With this magnificently assured new novel, John McGahern reminds us why he has been called the Irish Chekhov, as he guides readers into a village in rural Ireland and deftly, compassionately traces its natural rhythms and the inner lives of its people. Here are the Ruttledges, who have forsaken the glitter of London to raise sheep and cattle, gentle Jamesie Murphy, whose appetite for gossip both charms and intimidates his neighbors, handsome John Quinn, perennially on the look-out for a new wife, and the town's richest man, a gruff, self-made magnate known as the Shah.
Following his characters through the course of a year, through lambing and haying seasons, market days and family visits, McGahern lays bare their passions and regrets, their uneasy relationship with the modern world, their ancient intimacy with death.
About the Author
John McGahern is the author of six highly acclaimed novels and four collections of short stories, and has been the recipient of many awards and honors, including an award from the Society of Authors, the American Ireland Fund Literary Award, the Prix Ecureuil de Litterature Etrangere and the Chevalier de l'Ordre des Arts et des Lettres. "Amongst Women, "which won both the GPA Book Award and the Irish Times Award, was shortlisted for the Booker Prize. He lives in County Leitrim, Ireland.
“Ranks with the greatest Irish writers: Joyce, Yeats, Synge, Beckett, Heaney.” -The New York Times Book Review
“Subtly intricate. . . . McGahern’s achievement in this autumnal novel is to remind us how much even a happy life can know of sorrow.” -The Atlantic Monthly
“Every so often a book comes along that captures people, landscape and place in such a perfect rendering that you would recognize it instantly. . .By the Lake now moves onto this very short list.”–The Seattle Times
“Deceptively wise. . . . Possesses the warm certainty of a writer who loves and respects every character . . . rascals and heroes alike, and who wants to deliver them to us in all their dimensions.” -The Boston Globe
“The most perfect novel I’ve read in years.” –Malcolm Jones, Newsweek
“Ireland’s finest living fiction writer. . . .A gripping, poignant book.” –Chicago Tribune
“This is the Irish temper, free of all the caricatures. . . . Writing this true, this unaffected–no wonder we celebrate the Irish.” –The Dallas Morning News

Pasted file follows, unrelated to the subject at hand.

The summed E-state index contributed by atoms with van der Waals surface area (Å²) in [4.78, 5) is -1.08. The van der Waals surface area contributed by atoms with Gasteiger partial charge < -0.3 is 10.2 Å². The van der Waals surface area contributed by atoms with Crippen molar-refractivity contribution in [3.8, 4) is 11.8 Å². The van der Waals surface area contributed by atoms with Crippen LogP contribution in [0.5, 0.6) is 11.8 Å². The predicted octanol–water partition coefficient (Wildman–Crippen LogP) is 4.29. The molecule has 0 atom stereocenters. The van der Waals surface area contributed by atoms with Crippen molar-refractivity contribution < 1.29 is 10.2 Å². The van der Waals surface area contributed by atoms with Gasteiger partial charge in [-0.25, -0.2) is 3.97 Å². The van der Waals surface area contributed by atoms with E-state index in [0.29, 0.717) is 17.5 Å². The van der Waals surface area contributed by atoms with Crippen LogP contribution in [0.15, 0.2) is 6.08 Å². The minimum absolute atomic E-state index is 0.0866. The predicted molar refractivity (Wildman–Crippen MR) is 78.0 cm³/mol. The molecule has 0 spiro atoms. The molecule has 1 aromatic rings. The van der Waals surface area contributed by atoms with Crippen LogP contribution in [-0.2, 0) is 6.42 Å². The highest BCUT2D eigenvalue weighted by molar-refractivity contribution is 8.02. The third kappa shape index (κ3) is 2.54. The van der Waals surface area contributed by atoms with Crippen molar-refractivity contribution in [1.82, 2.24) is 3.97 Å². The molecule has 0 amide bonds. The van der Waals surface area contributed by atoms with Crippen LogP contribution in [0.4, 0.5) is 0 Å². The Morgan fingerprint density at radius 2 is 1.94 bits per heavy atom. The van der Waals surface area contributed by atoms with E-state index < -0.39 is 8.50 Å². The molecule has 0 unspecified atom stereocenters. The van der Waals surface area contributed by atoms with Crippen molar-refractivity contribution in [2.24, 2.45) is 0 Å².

“Wonderful. . . . No body of water has been so lovingly revered since Henry David Thoreau went to the woods."”–The Christian Science Monitor
“Has the appeal of a letter from home. . . . Wonderfully engaging.” –Newsday
“His lyrical, almost painterly evocation of the activities he knows so intimately is well-displayed here.”–The Washington Post
“Stumbling upon a novel like By the Lake is as rare a pleasure as finding an unspoiled country hideaway.” –Minneapolis Star-Tribune
“McGahern enchants with simplicity and eloquence. . . . we are drawn into his corner of remote rural Ireland, its characters and their lives.” –The Baltimore Sun
“McGahern's luminous threnody to the particulars and permutations of aging and change is captured in prose of the utmost simplicity and precision.” –Kirkus Reviews (starred)
“This great and moving novel, which looks so quiet and provincial, opens out through its small frame to our most troubling and essential questions.” –The Guardian
“This is a book to surrender yourself to. . . . you will find yourself in an intense, poetic world in which the simplest objects. . .take on a quiet but magical luminosity.”–The Economist
“One of Ireland's most stupendous prose stylists, with an uncanny knack of homing in on the definitive moment, the illuminating detail.” –The Independent
“This beautiful novel . . . bestows on the reader one of the principal gifts of fiction: that of having one's experience enlarged by a process of intense, almost resistless sympathy. Through intense concentration on the local, McGahern has again found a route to the universal.” –The Times Literary Supplement
“A superb, earthly pastoral . . . a knowing, quick-witted performance . . . McGahern, a supreme chronicler [of] the closing chapters of traditional Irish rural life, has created a novel that lives and breathes.” –The Irish Times
“When nature is rendered as vividly as this, it changes the character of fiction . . . McGahern has captured the ties of custom and affection that bind people to the land-and to each other.” –Sunday Telegraph (London)